Machu Picchu: The Lost City of the Incas
Machu Picchu: The Lost City of the Incas – Going to Peru without visiting Machu Picchu is kind of like going to Paris but ignoring the Eiffel Tower, it totally can’t be done. Most people don’t ignore this significant Pre-Columbian site as it’s the most visited tourist attraction in this South American country.
What makes Machu Picchu so cursed special? For one thing, it is known as the most preserved remains of the ever-mighty Inca Empire. Sitting at the 7,970-foot (2,430-meter) level of Old Peak (Machu Picchu) Mountain, the site is amazingly, hauntingly beautiful.
The palace which was constructed around 1450 for the Emperor Pachacuti was abandoned a century later. Miraculously, this site escaped the destruction and plundering of the Spanish conquistadores who destroyed everything of Inca that they could get their hands on.
The site became overgrown with vegetation over the centuries. the site became overgrown with vegetation. Even few outside the local area were aware of its existence. Until 1911, the lost city of the Incas remained untouched. When an American explorer and historian, Hiram Bingham, visited and routed home from a conference in Chile, this region looking for Inca ruins.
Bingham found the Mother Lode of not only Inca ruins, but of worldwide archeological ruins with Machu Picchu. This palatial estate is one of the most significant archaeological ruins on earth.
The fortress in the clouds is one of the finest examples of Incan architecture, constructed at a time when the Incas were still at their height. Structures are made of stone, that is not unusual for this time frame anywhere on earth. These stones and rocks which makes Machu Picchu an engineering marvel, were fitted together without any use of mortar. These rocks fit together so tight, even a knife blade can not be inserted between them. The stone construction blends in completely with the surrounding mountains.
Machu Picchu is laid out in some sections. There is an urban section and agricultural section, an upper old city where the temples are situated, and a lower new city where warehouses can be discovered. Altogether, approximately 200 buildings can be discovered at Machu Picchu.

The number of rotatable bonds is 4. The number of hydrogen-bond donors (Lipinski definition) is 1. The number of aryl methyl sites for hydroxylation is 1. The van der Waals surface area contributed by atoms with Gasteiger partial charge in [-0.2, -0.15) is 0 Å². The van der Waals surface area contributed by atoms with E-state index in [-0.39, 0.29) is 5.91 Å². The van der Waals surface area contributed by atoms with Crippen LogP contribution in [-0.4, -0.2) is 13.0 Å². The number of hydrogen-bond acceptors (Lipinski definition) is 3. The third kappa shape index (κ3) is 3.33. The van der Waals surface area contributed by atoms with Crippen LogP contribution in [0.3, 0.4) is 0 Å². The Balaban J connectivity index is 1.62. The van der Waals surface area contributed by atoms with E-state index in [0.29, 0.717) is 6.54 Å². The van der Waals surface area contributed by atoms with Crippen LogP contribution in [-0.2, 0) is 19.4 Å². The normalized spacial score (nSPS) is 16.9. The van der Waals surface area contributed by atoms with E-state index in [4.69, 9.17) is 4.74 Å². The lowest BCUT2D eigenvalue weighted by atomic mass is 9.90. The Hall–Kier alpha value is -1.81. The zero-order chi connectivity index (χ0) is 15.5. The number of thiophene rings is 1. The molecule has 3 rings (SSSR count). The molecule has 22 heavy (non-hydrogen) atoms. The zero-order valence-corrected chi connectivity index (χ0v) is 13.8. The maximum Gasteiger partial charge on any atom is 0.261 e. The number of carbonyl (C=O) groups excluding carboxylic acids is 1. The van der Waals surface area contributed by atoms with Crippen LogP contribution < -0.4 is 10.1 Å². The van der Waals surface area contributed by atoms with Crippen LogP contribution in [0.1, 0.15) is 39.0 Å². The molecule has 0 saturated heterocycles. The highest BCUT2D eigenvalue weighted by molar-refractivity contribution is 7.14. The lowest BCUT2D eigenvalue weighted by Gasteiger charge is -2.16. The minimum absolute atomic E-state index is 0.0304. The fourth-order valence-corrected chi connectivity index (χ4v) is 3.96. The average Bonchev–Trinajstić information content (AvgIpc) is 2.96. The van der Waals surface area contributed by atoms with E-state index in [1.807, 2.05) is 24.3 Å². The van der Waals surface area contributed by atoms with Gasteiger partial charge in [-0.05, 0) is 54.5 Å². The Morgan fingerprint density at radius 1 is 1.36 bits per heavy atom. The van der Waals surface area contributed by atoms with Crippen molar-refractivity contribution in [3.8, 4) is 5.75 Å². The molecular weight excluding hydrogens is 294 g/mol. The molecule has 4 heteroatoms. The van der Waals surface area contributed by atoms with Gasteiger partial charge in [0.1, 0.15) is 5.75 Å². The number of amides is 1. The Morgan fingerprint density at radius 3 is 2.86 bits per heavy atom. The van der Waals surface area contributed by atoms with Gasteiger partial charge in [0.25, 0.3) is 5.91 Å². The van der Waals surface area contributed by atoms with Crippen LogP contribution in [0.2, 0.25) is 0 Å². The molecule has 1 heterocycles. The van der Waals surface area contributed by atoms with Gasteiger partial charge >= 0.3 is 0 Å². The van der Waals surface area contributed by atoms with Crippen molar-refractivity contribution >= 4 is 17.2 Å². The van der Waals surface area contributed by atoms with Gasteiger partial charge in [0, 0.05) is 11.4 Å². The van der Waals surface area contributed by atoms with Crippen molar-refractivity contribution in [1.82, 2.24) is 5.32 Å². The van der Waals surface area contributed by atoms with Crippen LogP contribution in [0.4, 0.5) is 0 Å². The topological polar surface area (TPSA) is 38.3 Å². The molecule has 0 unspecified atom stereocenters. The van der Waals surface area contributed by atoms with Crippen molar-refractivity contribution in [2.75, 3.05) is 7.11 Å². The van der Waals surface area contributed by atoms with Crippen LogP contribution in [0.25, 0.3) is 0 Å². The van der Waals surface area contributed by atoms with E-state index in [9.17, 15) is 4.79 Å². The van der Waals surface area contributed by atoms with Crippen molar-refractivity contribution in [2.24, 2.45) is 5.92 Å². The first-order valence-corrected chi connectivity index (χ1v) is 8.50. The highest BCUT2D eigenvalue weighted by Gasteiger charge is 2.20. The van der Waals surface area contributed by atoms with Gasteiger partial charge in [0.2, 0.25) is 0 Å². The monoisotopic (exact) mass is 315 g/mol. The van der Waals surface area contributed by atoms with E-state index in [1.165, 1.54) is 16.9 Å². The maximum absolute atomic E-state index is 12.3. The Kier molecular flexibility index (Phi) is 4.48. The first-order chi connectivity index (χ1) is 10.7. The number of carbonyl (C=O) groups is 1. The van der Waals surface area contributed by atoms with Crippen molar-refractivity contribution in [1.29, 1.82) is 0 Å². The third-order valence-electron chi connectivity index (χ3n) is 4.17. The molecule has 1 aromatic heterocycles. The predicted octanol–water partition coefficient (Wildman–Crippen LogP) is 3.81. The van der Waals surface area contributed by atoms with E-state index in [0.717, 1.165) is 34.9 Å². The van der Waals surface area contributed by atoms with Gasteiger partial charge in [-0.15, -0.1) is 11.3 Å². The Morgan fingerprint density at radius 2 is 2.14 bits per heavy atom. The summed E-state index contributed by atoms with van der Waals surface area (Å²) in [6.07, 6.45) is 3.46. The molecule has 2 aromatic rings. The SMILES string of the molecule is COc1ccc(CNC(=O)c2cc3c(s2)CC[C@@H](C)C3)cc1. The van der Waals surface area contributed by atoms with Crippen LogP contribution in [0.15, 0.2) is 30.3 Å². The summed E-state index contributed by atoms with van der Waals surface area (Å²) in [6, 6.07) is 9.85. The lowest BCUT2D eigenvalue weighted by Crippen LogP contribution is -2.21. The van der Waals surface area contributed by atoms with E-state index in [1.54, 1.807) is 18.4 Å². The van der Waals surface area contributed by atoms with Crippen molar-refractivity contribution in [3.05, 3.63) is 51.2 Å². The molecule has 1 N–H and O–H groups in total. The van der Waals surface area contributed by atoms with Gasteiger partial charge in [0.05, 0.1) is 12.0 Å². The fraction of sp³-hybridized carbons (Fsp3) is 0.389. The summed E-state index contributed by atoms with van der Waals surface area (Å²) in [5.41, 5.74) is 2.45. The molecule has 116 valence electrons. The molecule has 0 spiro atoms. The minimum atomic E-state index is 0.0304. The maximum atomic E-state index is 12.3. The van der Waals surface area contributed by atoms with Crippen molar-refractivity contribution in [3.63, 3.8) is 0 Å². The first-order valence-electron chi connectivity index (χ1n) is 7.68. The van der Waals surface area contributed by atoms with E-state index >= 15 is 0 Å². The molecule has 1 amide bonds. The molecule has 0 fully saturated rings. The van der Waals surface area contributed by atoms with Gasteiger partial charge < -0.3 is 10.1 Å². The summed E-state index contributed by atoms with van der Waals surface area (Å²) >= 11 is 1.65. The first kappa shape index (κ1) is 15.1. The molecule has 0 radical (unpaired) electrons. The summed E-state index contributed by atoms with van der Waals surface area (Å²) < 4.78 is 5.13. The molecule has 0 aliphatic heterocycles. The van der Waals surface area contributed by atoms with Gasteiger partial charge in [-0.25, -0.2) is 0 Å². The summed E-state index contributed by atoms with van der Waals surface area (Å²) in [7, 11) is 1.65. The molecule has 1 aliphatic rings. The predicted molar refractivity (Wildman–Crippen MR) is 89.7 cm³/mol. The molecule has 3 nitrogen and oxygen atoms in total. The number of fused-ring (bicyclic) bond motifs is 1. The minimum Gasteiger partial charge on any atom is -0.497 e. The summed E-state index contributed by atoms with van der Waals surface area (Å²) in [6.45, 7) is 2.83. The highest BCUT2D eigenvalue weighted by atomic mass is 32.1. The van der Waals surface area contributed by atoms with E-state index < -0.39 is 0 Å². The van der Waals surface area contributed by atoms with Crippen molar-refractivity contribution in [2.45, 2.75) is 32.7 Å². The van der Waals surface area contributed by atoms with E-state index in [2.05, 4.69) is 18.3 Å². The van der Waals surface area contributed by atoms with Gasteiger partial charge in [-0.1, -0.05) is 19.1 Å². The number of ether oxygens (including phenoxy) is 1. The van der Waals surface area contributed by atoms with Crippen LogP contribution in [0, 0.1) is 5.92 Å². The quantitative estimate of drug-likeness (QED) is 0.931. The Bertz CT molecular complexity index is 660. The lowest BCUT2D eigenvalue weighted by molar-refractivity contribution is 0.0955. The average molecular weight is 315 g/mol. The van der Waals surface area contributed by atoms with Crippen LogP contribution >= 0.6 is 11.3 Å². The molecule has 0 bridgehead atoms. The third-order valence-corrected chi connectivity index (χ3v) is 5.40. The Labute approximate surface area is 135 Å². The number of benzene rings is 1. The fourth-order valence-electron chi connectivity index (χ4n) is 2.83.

One of the most wondrous remains is the Temple of the Sun which majestically overlooks the Urubamba River, that surrounds this site on three sides, and the Sacred Valley beneath. It is another engineering marvel, one which owns astrological overtones. The sun shines through a temple window at the summer solstice, in perfect alignment with the boulder and the temple is built around and a mountain peak. A ceremonial stone, which is known as The Intihuatana stone is another incredible element here. It was located within an exact location which perfectly aligns with the two annual equinoxes.
However, Machu Picchu is more than a palatial estate for the rulers of Inca. It may have been a military stronghold because of its strategic location. It also may own religious connotations due to the temples where human sacrifices to appease the gods were created. Their remains have been found at the site because not all the sacrificed people were given proper burials.
Another amazing view is the 700 stone terraces constructed on the slopes. These terraces served multiple objectives: plots to grow farm crops; preserve water and to overcome erosion.
Hoping to unearth more of its mysteries, the historians today continue to study Machu Picchu. The biggest question remains is the reason why the Incas built Machu Picchu. It may remain one of the biggest unsolved mysteries since the Incas had no written language.
There are some ways to get to Machu Picchu. Most people may take the train from Cusco which is 50 miles away, taking a bus for the final miles. If you are hardier traveler in a tip-top physical condition, you might consider a multi-day trek on the Inca Trail. It is the traditional route which generations of Incas and later Bingham, took to reach this site.